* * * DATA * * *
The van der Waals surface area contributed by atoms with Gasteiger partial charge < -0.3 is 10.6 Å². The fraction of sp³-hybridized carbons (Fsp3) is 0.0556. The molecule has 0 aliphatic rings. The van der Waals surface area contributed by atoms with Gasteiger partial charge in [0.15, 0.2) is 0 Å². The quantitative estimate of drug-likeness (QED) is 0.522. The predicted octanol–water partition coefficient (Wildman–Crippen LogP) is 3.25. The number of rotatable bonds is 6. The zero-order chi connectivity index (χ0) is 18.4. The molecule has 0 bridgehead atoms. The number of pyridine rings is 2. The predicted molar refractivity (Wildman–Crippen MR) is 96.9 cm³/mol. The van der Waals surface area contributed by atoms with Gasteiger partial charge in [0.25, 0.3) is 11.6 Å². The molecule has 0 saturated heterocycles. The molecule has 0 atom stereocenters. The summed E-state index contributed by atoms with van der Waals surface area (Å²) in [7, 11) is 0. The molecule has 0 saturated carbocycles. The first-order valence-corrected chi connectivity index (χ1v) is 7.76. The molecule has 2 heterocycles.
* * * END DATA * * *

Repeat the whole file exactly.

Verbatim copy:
The van der Waals surface area contributed by atoms with Gasteiger partial charge < -0.3 is 10.6 Å². The fraction of sp³-hybridized carbons (Fsp3) is 0.0556. The molecule has 0 aliphatic rings. The van der Waals surface area contributed by atoms with Gasteiger partial charge in [0.15, 0.2) is 0 Å². The quantitative estimate of drug-likeness (QED) is 0.522. The predicted octanol–water partition coefficient (Wildman–Crippen LogP) is 3.25. The number of rotatable bonds is 6. The zero-order chi connectivity index (χ0) is 18.4. The molecule has 0 bridgehead atoms. The number of pyridine rings is 2. The predicted molar refractivity (Wildman–Crippen MR) is 96.9 cm³/mol. The van der Waals surface area contributed by atoms with Gasteiger partial charge in [0.25, 0.3) is 11.6 Å². The molecule has 0 saturated heterocycles. The molecule has 0 atom stereocenters. The summed E-state index contributed by atoms with van der Waals surface area (Å²) in [7, 11) is 0. The molecule has 0 saturated carbocycles. The first-order valence-corrected chi connectivity index (χ1v) is 7.76. The molecule has 2 heterocycles.